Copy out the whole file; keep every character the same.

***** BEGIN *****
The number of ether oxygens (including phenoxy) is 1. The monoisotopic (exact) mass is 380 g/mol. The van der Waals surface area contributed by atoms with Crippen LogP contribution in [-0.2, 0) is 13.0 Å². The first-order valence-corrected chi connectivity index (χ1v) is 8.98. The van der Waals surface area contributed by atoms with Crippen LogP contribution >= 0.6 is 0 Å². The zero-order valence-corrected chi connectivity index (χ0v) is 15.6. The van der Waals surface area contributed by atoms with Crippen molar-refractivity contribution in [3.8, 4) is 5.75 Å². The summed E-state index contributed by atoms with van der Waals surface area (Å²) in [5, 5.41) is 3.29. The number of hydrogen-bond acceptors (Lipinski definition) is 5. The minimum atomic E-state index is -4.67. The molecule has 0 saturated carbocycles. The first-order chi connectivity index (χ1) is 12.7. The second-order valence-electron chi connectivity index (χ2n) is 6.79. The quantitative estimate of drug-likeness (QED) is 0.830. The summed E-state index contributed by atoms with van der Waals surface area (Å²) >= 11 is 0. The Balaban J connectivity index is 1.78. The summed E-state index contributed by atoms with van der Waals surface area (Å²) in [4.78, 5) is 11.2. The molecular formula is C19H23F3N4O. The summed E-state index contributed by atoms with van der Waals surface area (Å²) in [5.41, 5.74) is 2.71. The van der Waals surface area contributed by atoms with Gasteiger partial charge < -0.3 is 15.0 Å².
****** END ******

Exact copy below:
The number of ether oxygens (including phenoxy) is 1. The monoisotopic (exact) mass is 380 g/mol. The van der Waals surface area contributed by atoms with Crippen LogP contribution in [-0.2, 0) is 13.0 Å². The first-order valence-corrected chi connectivity index (χ1v) is 8.98. The van der Waals surface area contributed by atoms with Crippen LogP contribution >= 0.6 is 0 Å². The zero-order valence-corrected chi connectivity index (χ0v) is 15.6. The van der Waals surface area contributed by atoms with Crippen molar-refractivity contribution in [3.8, 4) is 5.75 Å². The summed E-state index contributed by atoms with van der Waals surface area (Å²) in [5, 5.41) is 3.29. The number of hydrogen-bond acceptors (Lipinski definition) is 5. The minimum atomic E-state index is -4.67. The molecule has 0 saturated carbocycles. The first-order chi connectivity index (χ1) is 12.7. The second-order valence-electron chi connectivity index (χ2n) is 6.79. The quantitative estimate of drug-likeness (QED) is 0.830. The summed E-state index contributed by atoms with van der Waals surface area (Å²) >= 11 is 0. The Balaban J connectivity index is 1.78. The summed E-state index contributed by atoms with van der Waals surface area (Å²) in [4.78, 5) is 11.2. The molecular formula is C19H23F3N4O. The summed E-state index contributed by atoms with van der Waals surface area (Å²) in [5.41, 5.74) is 2.71. The van der Waals surface area contributed by atoms with Gasteiger partial charge < -0.3 is 15.0 Å².